I attended www.aspconf.net yesterday for Day 1, and will again today for Day 2 of 2.
There were a LOT of interesting sessions. However, I think they have too many tracts. They have SIX rooms running simultaneously. Of those, you have to pick one. I mean, you are allowed to switch between, but you probably want to stick with one.
Supposedly, in the coming days, these sessions will be made available on http://channel9.msdn.com/
Anyhow, I gleaned some significant themes from yesterdays sessions:
- NuGet – VS2012 and beyond fully-embrace NuGet as the way to manage dependencies and versions. In fact, Microsoft is starting to release components of Visual Studio (like Razor) as NuGet packages, so that they can upgrade them out-of-band from the big VS releases.
- HTML5 – HTML5 and CSS3 are really cool, and it’s bring broadly embraced. The downside? The incredibly frustrating “browsers wars” that are back. Remember in the 90’s when Netscape and IE were having a pissing contest? The result of which made it so the web developer needed to write 2 versions of the website. Nowadays, its back to the bad-ol’-days. IE is everywhere because of corporate use. Chrome is around because Anti-Microsoft people like non-IE and it’s faster than Firefox. Firefox is still around because Unix-y people are brand-loyal. Safari is around because that is the hard-coded browser in iPhone and iPad. So – you have to handle all these different standards. Very annoying. It is a shame that HTML STILL has to be this hard. The upside is the VS2012’s CSS editor actually takes this into account and automatically adds the browser-specific properties. So, that does make it a notch better.
- ASP.NET WebAPI – this is a pretty cool technology. Microsoft basically standardized the way that you might get data from a service. This is a RESTful service paradigm that supports JSON and XML. You have a “resource” of say /api/Product/4 and you use a GET, and that returns back a JSON or XML object for Product 4. If you do a POST to /api/Product of JSON or XML, that is an insert; a DELETE deletes, and a PUT updates an existing record. Very simple, yet very powerful. The session yesterday had some examples of consuming this RESTful service from MVC, jQuery, and HTML5 websockets (where you do have to have a special HttpHandler on the server)
- Test-Driven Development – with the sessions yesterday, I finally had my “ah-ha!” moment with Moq and using mocking frameworks. The presentation was really great – it started from “no unit tests” to using dependency injection, to using a mock. I will definitely do a blog post or an article on this, now that I better understand the significance.
- Azure – I have seen a few presentations on Azure. Yesterday though, Scott Gu (Guthrie) did the keynote on the new Azure. I don’t think I’ve been more impressed with a technology. They have developed such an amazing way to administer a “data center” – and made it so developer-friendly, all while keeping it secure. It is just a jaw-dropping technology. Even though I think Amazon EC2 “got there first”, I just don’t think Amazon is in the same league as Azure. I mean from the tooling perspective, the developer story, and even at the infrastructure level. When you have a virtual disk in your Azure VM, it’s spanned across RAID arrays, and geo-replicated to other data centers. So a few weeks ago when a bad storm took out Amazon’s EC2 cloud – that can’t really happen with Azure. They have their data geo-replicated in real-time across the globe. In theory, the only time you’d have an outage would be if the entire earth was attacked by aliens – or when the machines rise up against us! It seems to me they have made the barrier-to-entry so low now, that all it is going to take is for a Microsoft sales person to talk to your CIO – and you are going to move at least some apps to the Azure cloud. It’s almost to the point where it would be absurd not to, specifically if you are a Microsoft shop – but as you might know, Azure supports several popular brands of Linux too – with all the same powerful tools for managing those systems.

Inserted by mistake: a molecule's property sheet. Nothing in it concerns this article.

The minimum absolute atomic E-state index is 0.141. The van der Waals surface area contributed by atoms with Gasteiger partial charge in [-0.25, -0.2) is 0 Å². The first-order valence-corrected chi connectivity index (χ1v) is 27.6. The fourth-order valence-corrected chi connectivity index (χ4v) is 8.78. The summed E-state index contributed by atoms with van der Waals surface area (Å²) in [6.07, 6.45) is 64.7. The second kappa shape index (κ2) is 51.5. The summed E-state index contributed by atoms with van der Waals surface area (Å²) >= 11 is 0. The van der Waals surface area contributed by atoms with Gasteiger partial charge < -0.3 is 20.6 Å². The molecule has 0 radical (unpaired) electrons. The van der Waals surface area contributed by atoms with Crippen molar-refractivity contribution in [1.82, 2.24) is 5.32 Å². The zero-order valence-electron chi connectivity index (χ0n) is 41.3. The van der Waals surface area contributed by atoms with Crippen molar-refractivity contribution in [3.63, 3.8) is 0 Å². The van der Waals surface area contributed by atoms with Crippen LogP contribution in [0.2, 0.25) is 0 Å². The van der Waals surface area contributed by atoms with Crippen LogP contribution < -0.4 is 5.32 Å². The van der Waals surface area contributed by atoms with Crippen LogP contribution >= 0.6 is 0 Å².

- TFS on the Web – during the Azure presentation, they mentioned www.tfspreview.com – where they host Source control as a service. You can have a robust source control environment that can automatically do builds and publish to Azure. This is significant because this is the first (that I know of) public Team Foundation Server offering to directly compete with www.github.com and www.bitbucket.org
Probably my main take-away though is this: what is the future of technology? I spend a fair amount of time on my professional development – more than MOST, I would argue. And I feel like I am barely keeping up. These technologies are moving so fast – and it seems that every 18 months, they are moving faster. It seems obvious to me that at some point, the technology will simply move too fast for anyone to actually keep up. In fact, I kind of feel that way now. So, will the “slowness” of humans actually hamper progress, I wonder? Or, will there no longer be generalist and all technical people will be forced to be specialists – simply because it’s just too much to keep up with?
I don’t mean to sound all philosophical – I just mean I felt somewhat “caught up” 10 months ago. Today, I realize that there is an entire suite of technologies that I am brand-new to. It seems as though it would take me 24 months to become proficient in all of this – but WELL before that time, there will be even more new tech to learn. It’s not sustainable. The amount of technology coming out feels like it’s starting to be exponential. So where does that leave us?